Bryan-Podvin says it's also a good idea to think about your financial goals for the next five to 10 years—and start saving for them. Truthfully, saving for the abstract future can feel a little boring—especially when you're experiencing your first brush of financial freedom. That's exactly why Bryan-Podvin recommends saving with a specific goal in mind. "Saving because you want to rest at night knowing if you lost your job you'd be okay for a month, fly your mom to visit you post-pandemic, or buy that new laptop are better reasons," she says. "I'm a fan of renaming savings accounts to match my savings goals and encourage my clients to do the same. For example, if I'm saving for an Aegean vacation, I'd rename my savings account 'Greece 2022.'"
Let's fast-forward 10 to 15 years, into your mid-career, shall we? Whether you earned that big promotion or feel a little more secure in your career, this phase is a great opportunity to think about the here and now. According to Washington, your mid-career is a great time to invest in your future be it focusing on your business, family, or even higher education. However, it's important to keep your future in mind, too. While you'll want to continue to build your savings, it's also important to think about the logistics of your next big milestone. "Get all of your 'life' documents in order," says Bryan-Podvin. "A will, trust, durable power of attorney, and life insurance are must-haves if you are seriously partnered or have children."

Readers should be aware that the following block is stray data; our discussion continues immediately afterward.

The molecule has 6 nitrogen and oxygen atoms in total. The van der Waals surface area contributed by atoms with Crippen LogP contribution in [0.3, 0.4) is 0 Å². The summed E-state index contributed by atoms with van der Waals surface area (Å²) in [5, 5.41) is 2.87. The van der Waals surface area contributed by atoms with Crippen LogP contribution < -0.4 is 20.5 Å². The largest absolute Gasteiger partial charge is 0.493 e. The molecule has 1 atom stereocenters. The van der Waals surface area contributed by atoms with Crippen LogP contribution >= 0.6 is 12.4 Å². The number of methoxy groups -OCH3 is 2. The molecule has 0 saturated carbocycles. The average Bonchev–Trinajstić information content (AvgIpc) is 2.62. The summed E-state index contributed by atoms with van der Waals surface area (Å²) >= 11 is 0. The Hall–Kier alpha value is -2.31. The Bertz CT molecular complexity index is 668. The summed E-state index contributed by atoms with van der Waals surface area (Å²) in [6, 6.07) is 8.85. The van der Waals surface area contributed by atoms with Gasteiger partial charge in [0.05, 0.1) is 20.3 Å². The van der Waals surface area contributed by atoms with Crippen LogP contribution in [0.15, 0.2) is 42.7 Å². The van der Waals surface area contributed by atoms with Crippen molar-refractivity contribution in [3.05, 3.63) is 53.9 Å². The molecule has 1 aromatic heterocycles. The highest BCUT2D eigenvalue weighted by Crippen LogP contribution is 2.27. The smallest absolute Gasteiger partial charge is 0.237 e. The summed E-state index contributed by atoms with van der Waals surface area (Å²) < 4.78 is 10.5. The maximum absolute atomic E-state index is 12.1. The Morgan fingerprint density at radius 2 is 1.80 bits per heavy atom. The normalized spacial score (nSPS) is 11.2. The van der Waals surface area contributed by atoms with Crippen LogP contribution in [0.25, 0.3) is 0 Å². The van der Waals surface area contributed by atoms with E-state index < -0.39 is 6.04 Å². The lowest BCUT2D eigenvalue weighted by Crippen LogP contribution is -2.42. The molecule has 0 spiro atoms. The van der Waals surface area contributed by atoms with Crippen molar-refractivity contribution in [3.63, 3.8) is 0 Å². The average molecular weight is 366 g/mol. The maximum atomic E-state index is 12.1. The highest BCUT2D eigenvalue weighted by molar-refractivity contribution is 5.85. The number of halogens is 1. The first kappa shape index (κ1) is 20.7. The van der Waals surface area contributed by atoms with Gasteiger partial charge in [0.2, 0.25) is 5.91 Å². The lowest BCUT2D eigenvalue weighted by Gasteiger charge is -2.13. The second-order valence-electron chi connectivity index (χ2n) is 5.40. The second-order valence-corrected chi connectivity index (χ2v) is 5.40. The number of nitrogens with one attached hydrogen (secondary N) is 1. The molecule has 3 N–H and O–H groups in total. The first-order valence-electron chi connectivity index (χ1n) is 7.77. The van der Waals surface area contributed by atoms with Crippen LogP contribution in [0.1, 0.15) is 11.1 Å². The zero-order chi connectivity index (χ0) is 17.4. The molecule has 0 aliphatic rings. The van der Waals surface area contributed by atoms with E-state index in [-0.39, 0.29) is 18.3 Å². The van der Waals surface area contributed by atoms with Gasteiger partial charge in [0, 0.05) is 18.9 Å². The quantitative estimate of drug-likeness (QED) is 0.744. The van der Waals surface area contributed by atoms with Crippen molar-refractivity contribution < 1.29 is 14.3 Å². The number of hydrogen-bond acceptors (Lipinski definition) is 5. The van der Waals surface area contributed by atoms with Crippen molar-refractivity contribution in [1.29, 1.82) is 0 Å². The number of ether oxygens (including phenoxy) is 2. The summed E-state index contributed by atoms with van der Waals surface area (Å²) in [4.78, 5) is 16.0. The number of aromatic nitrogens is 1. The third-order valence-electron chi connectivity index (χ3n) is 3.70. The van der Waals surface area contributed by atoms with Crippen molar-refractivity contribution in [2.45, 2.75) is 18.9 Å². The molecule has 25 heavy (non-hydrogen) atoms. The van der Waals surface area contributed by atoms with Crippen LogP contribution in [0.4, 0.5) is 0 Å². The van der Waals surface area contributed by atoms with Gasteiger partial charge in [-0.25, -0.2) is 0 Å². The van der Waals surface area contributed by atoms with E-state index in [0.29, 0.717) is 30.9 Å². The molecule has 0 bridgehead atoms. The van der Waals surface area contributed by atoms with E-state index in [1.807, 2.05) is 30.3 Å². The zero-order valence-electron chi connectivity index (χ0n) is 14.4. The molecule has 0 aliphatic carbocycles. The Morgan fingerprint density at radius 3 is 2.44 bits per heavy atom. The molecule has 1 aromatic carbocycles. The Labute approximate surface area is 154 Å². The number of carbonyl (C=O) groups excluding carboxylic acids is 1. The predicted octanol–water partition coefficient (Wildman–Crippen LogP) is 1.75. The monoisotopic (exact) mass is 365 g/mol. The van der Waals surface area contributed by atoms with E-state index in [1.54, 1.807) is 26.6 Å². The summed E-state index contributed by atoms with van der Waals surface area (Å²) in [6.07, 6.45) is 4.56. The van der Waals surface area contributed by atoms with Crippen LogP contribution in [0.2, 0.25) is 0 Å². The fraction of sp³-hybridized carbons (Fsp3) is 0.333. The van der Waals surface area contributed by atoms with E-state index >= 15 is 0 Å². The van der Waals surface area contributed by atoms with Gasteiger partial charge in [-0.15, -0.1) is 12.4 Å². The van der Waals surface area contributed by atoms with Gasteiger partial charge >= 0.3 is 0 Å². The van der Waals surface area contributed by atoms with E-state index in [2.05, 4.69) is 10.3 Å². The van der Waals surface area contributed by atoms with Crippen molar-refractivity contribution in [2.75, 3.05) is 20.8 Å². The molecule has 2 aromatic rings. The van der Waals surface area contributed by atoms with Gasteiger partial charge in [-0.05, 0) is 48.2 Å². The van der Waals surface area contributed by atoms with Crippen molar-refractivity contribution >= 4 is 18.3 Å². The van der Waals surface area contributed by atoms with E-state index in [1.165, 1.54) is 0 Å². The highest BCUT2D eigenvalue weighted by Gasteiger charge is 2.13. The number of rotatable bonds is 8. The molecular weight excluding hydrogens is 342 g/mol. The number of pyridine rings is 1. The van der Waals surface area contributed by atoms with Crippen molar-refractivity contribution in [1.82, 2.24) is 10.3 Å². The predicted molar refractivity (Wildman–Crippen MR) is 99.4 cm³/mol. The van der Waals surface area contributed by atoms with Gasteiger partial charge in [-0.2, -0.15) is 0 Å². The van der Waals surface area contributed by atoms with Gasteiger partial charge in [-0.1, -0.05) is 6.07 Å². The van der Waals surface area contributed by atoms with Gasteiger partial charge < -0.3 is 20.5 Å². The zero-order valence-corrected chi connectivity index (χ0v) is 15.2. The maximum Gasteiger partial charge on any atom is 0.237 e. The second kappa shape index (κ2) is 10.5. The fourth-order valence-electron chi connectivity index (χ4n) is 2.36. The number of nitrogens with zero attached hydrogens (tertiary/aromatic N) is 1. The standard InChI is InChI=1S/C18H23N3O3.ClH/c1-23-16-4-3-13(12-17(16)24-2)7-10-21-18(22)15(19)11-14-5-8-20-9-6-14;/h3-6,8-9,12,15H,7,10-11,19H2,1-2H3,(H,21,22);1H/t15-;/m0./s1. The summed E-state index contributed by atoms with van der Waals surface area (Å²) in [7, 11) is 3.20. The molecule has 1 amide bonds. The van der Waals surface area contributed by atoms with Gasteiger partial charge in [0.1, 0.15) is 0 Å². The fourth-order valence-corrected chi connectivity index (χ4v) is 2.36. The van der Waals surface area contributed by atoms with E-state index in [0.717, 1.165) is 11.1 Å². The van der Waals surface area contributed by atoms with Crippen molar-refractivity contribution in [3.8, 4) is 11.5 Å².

Speaking of which, it's possible that you have a significant other or family in your mid-career. Instead of keeping your financial goals to yourself, share them with your partner. That way, you can understand your joint, long-term goals and work together to hold each other accountable. "If you are in a relationship or part of a larger family, consider meeting with your loved ones to discuss finances once per month," says Washington. "If you have a small business, start your day with a 'to-do' list where you can see your financial goals on paper and get an idea of the action steps you need to take daily."
After decades of working, spending, and saving, your retirement is just around the corner. (Congratulations! You've worked hard for this big milestone.) But just because you're ready to retire doesn't mean you have full reign on your savings. Instead, it's important to be strategic about how you use your money. "Meet with a financial advisor to make sure you have an understanding of how much money you can safely withdraw each year to ensure you won't be cutting it close," says Bryan-Podvin. "Strategize whether it makes sense to take your social security benefit at 62 or 67 years old."